First the bad news: Kent Goulding is back in Washington.And now the good news: he's not traveling to Monte Carlo this weekend.

Goulding is one of the world's best backgammon players, a consummate gamesman who honed his talents in Washington, left to make his fortune as a high-stakes stock options trader in Miami, and-to the chagrin of local backgammon players who dread seeing Goulding's name on a tournament player's list-just moved back to town. But to the delight of the international backgammon set gathering in Monte Carlo today for a week of big-money play, Goulding is staying home.

The gamesman is a skinny 27-year-old ( he avoided military servicd because he didn't weight enough) who used to play chess while his peers cruised for burgers. When he did something wrong or my opponent did something I did not understand.I actively seek to find that something out."

He had a knack for the game, and he think he's the only player who has twice made it as one of the final eight players at the last three world championships. Last January in the Bahamas he narrowly lost the $70,000 purse when New York's Paul Magriel beat him by one point.

"if I wasn't married, I'd do nothing but my work and play games," says the man who has played Monopoly for real money (10 cents of real cash for the play money). "to my wife, all these games and games-playing are on her time."

He handily won the only tournament he entered (in Baltimore) since his return to the Washington area. "leave the U.S," he says with obvious delight, "and there are bookies at every corner at a backgammon tourament. . . . I feel right at home; it's just another variation of a game I play all day long."

Goulding knows all about the money a backgammon hustler can make on tour, playing high-stakes side games with wealthy fans. But perhaps because it's too easy, he eschews the practice. "to make money is to find your marks and play," he says matter-of-factly, "and at this point, 99 percent of all players are marks to me."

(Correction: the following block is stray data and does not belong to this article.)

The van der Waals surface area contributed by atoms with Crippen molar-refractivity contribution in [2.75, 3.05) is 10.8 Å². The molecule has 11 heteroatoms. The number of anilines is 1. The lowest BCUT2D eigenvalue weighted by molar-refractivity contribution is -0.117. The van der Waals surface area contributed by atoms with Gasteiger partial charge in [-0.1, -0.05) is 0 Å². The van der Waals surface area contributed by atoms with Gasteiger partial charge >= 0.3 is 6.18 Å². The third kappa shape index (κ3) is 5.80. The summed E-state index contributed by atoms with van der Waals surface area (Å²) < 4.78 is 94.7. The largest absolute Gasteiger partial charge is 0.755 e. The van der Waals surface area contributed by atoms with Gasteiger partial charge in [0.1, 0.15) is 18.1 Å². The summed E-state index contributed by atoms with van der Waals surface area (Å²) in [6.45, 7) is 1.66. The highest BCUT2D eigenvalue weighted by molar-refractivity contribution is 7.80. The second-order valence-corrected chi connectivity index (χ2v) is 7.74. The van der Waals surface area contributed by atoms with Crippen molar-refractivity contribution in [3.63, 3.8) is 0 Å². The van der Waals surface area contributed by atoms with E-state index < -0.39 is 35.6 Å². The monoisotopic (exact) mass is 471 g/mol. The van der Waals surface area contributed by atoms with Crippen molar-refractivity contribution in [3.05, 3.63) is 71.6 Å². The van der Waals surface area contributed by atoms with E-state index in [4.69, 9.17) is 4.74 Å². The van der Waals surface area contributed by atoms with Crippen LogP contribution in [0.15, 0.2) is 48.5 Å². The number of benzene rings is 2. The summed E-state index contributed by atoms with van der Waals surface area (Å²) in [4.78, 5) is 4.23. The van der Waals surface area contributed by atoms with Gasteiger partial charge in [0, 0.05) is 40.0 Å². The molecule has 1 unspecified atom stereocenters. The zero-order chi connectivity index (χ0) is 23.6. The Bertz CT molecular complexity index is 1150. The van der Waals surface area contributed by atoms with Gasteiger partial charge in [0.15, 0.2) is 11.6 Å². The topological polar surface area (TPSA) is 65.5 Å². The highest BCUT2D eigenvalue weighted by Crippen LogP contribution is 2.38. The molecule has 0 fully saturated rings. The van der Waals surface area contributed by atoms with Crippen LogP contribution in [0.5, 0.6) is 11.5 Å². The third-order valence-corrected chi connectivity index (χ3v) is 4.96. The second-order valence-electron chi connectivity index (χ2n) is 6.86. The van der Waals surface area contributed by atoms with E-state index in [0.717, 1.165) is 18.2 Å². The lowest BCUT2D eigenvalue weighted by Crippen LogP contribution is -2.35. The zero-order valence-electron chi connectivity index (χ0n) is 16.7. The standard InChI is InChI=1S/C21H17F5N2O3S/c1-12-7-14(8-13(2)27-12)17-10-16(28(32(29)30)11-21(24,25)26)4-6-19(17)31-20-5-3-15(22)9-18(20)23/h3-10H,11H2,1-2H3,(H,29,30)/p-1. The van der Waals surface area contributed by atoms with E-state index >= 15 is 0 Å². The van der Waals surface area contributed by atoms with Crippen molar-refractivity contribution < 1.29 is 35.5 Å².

Was in the eighth grade, Goulding was recruited to play on the Walt Whitman High School chess team. Today the Kensington home he and his wife just purchased is littered with games (from Candyland to go, and Oriental game in which "the finest Caucasion players regulary get the bejeebies beat out of them by Orient grandchildren," says Goulding). He works in a den in the company of two computer display screens, the better to keep a wary on the stock market.

Along with a partner based in Miami, Goulding spends each business day buying and selling options on the Chicago Board of Options Exchange. The two men own three seats on the exchange, and in the volatile world of betting on a stock's rise or fall, three traders who work for them are kept busy wheeling and dealing according to a system known only to Goulding and his partner.

"at first we'd just hold the bags out and trucks would pull up and dump money into them," says Goulding of the time in early 1977 when he began studying the options market. The Chicago market was new, and savvy investors could do well. "Now we actually have to work for a living."

If he chose to, Goulding could play for a living.

I went to college at Carnegie Mellon Universiy in Pittsburg studing both chemistry and math," says Goulding. "I left because I was studying very, very hard, but not school. It was chess. Chess to me was like drugs and beer were to my contemporaries. Depressed? I'd just ran off to a chess tourament. People used to tell me how intelligent I was, how I could do anything, but I waas depressed."

He moved back back home with his parents. (Now divorced, Goulding father is a vice president at the American Petroleum Institute; his mother is an interior decorator.) He picked up some money selling books on chess tournament. He learned backgomman, and he approached the game the same win-or-die way chess masters play their games.

"At backgammon, of course, you don't have the control because of the dice," says Goulding. I'd feel guilty when I lost, and tired to keep that attitude. When I lose it's because I CAPTION: Picture, no caption, By Bill Snead